Thanks, I'm looking for as much input on this motor as possible before I buy it without a local dealer.


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PostPosted: Fri Aug 18, 2017 12:14 pm 
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pro10is wrote:
Tech wrote:
pro10is, I have used the Suzuki 2.5 on very choppy sea, big swell day, never got stalled midway for about 1 year now.
I am happy with it. The air intake is inside the cowling. Go for it.

Tech,
The air intake for the Tohatsu was inside the cowl as well. Does the Suzuki cowl have any large openings on or near the bottom? You say you don't have any issues with undue stalling and the motor has been reliable for you? Any other issues?

Thanks, I'm looking for as much input on this motor as possible before I buy it without a local dealer.


No big hole or anything under.
It has one issue where it is tuned too lean from the factory to get the 4* CA emission.
I turned the fuel adjustment screw 1/4 turn, it runs perfectly.


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PostPosted: Fri Aug 18, 2017 1:38 pm 
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Tech wrote:
No big hole or anything under.
It has one issue where it is tuned too lean from the factory to get the 4* CA emission.
I turned the fuel adjustment screw 1/4 turn, it runs perfectly.

That's very interesting. On the Tohatsu the fuel adjustment screw was not adjustable, the only user adjustment was the idle screw. Did you have to drill out a sealed cap to get to the fuel adjustment screw or was it readily adjustable?


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PostPosted: Fri Aug 18, 2017 3:42 pm 
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I can vouch for the Suzuki DF2.5's waterproofness.
On an early test trip with the mount in its original lower position, we had to motor directly into a 20 knot wind, on open waters for over an hour. The motor (and me) got absolutely drenched from the wind waves hitting the mount and splashing everywhere. I was a bit concerned that the mount would take the pounding but it handled it fine. The motor didn't miss a beat and the only time it has stopped on water is when it has run out of fuel. After refuelling it has always started within 1-3 pulls.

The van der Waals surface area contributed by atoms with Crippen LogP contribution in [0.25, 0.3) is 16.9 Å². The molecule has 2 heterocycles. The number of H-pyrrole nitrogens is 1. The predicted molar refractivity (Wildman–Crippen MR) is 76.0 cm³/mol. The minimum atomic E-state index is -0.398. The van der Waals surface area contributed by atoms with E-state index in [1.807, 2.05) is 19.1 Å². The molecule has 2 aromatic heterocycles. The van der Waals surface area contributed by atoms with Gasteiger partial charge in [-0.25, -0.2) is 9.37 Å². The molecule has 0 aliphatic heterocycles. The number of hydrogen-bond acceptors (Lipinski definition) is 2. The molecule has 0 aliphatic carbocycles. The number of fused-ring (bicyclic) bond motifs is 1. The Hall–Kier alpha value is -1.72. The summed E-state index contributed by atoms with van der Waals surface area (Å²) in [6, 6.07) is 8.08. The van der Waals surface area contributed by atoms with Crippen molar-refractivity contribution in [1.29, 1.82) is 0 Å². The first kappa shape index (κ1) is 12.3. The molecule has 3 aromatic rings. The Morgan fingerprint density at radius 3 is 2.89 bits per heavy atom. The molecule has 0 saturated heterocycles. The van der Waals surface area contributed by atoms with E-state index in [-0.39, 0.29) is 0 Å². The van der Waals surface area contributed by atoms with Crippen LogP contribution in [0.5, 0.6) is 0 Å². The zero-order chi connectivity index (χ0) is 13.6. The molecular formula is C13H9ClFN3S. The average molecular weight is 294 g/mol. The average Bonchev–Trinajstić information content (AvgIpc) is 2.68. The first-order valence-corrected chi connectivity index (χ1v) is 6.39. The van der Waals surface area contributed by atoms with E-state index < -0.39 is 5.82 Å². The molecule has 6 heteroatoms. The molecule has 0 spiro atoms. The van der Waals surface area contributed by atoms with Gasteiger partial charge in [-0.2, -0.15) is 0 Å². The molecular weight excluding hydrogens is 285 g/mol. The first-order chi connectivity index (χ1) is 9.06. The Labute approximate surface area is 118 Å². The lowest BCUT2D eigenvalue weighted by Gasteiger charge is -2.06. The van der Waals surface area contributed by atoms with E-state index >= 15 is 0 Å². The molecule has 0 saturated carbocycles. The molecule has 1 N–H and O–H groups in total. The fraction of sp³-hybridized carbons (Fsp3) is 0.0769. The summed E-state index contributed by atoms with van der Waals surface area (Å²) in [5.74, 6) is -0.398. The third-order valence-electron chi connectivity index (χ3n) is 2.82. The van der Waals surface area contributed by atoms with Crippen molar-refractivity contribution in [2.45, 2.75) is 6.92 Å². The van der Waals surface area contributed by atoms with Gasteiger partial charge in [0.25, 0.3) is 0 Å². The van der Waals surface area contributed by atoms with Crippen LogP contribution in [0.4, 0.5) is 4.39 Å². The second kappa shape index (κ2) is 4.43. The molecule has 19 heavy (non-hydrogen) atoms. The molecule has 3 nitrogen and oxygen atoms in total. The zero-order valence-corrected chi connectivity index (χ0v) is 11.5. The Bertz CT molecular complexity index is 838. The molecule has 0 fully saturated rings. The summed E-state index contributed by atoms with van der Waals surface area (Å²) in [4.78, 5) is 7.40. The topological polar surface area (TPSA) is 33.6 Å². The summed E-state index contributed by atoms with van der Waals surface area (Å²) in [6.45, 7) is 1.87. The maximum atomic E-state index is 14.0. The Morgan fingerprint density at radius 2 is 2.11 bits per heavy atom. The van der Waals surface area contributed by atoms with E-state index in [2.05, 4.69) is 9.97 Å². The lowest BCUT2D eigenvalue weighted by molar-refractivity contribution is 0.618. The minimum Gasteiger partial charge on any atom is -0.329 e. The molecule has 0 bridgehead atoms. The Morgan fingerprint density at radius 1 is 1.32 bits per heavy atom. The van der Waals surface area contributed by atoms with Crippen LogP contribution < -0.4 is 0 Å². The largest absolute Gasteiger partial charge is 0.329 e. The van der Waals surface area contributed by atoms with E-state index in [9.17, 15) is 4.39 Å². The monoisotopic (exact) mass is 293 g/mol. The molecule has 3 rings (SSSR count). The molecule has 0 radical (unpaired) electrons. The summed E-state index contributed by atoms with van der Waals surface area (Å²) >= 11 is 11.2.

Once, launching at an unfamiliar boat ramp, I slipped carrying the motor and briefly submerged it. I removed the cowl and shook the motor to get rid of the water. There is a foam filter in the air intake and I could see it was a bit wet, but I couldn't easily remove it. I dried what I could with a small towel. After a couple of pulls it spluttered to life and ran a bit rough for a short time but then ran normally the rest of the day. That was 40 faultless engine hours ago!


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PostPosted: Fri Aug 18, 2017 9:48 pm 
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stringy wrote:
I can vouch for the Suzuki DF2.5's waterproofness.
On an early test trip with the mount in its original lower position, we had to motor directly into a 20 knot wind, on open waters for over an hour. The motor (and me) got absolutely drenched from the wind waves hitting the mount and splashing everywhere. I was a bit concerned that the mount would take the pounding but it handled it fine. The motor didn't miss a beat and the only time it has stopped on water is when it has run out of fuel. After refuelling it has always started within 1-3 pulls.
Once, launching at an unfamiliar boat ramp, I slipped carrying the motor and briefly submerged it. I removed the cowl and shook the motor to get rid of the water. There is a foam filter in the air intake and I could see it was a bit wet, but I couldn't easily remove it. I dried what I could with a small towel. After a couple of pulls it spluttered to life and ran a bit rough for a short time but then ran normally the rest of the day. That was 40 faultless engine hours ago!

That's great to hear and very encouraging after my experience with the Tohatsu. I will probably buy the Suzuki as I don't see any other better motor for use on the TI.